Sociologically, it’s quite fascinating to see this year’s chest-beating, uber-macho, dude-bro first-person shooters both attempting to tackle fears of a changing world. Where Battlefield paints a picture of a USA terrified of China and Russia’s growth, Ghosts stays closer to home, the aggressors a militarised and economically powerful South America.
Yet while the former remains mostly po-faced, straining to impart on the player the gravitas of its scenarios, Ghosts almost gives us a wry grin. Its campaign is more sci-fi than anything, with orbital weapons devastating much of the south-western states and soldiers decked out with weapons that wouldn’t be entirely out of place in Star Trek. It’s so over the top in places that the whole thing almost borders on farce. Thankfully, the fun it has with its plot filters through to players.
Progression through the campaign is pretty weak though, a glorified corridor full of enemies to take down. Ratcheting difficulty right up and turning off aim assists will provide more of a challenge, but it does feel broadly like a shooting gallery, even more than its predecessors. For a game subtitled Ghosts, stealth plays a minimalist role at best. Riley, the much-publicised dog accompanying you into battle, gets the bulk of sneaky play, often darting through grass or small openings to avoid detection before savaging enemies. Clocking in at a meaty 9-12 hours and keeping the adrenaline pumping for much of that time, Ghosts remains one of the better solo offerings from the series in a while.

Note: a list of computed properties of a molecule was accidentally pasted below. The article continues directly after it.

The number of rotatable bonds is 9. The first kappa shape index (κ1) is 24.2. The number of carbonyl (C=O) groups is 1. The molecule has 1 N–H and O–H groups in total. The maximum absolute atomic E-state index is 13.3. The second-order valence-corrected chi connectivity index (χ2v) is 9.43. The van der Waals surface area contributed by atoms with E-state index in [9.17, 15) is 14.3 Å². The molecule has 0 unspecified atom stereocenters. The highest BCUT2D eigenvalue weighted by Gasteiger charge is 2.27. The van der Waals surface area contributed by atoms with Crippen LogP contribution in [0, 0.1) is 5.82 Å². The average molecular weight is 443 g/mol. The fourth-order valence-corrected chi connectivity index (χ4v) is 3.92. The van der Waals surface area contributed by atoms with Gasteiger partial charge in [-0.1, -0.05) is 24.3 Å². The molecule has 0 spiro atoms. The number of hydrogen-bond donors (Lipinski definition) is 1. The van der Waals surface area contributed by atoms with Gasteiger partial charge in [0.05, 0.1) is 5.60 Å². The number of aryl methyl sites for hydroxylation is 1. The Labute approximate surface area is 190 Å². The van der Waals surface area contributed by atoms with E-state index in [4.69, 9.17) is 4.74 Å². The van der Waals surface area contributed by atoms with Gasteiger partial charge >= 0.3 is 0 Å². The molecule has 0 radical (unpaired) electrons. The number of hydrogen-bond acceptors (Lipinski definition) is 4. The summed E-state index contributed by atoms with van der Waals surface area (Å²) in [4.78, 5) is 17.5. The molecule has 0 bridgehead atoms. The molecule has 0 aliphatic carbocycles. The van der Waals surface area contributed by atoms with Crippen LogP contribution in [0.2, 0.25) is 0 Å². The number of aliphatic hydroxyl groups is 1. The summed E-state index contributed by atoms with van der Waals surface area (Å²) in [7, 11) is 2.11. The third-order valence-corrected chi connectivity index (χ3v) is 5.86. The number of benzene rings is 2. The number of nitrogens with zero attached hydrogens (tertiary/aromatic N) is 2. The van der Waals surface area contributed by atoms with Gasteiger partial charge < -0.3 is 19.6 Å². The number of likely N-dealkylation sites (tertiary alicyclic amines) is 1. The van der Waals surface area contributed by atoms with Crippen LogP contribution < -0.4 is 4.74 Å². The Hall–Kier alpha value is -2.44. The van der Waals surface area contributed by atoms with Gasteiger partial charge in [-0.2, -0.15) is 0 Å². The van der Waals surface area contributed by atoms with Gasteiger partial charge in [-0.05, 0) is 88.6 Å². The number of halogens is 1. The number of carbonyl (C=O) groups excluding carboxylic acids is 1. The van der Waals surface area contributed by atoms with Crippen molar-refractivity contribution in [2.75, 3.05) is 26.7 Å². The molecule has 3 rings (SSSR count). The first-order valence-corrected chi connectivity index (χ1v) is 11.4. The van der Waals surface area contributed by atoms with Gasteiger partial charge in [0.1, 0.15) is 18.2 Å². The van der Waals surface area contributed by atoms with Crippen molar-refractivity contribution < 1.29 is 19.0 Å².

In the multiplayer arena, Ghosts offers up to ten customisable soldiers, each with six weapon load outs. The possible combinations of class and arms run into the thousands, providing a huge degree of versatility for creating an avatar that truly matches your play style, though the sheer breadth of options may be daunting. With thirteen match types on offer, there’s some overlap between them – a few too many variations on Team Deathmatch in particular – but all warrant some time. Both Cranked, which sees you having to maintain kill streaks within 30 seconds or risk exploding, and Extinction, an alien shoot out that finally drops the worn-out zombies, are great fun.
For those planning to hold off until the next generation hits, it’s worth pointing out that while both PS4 and Xbox One versions will run at a silky smooth 60fps, only the PS4 will do so in full HD, with Microsoft’s console relegated to an upscaled 720p. Weighing up, Ghosts’ single-player edges out Battlefield’s by virtue of the sheer outrageousness of its plot, though online players may prefer Battlefield for its larger maps and huge number of real players. Neither do anything spectacular to move their respective franchise forward though.
Reviewed by Matt Kamen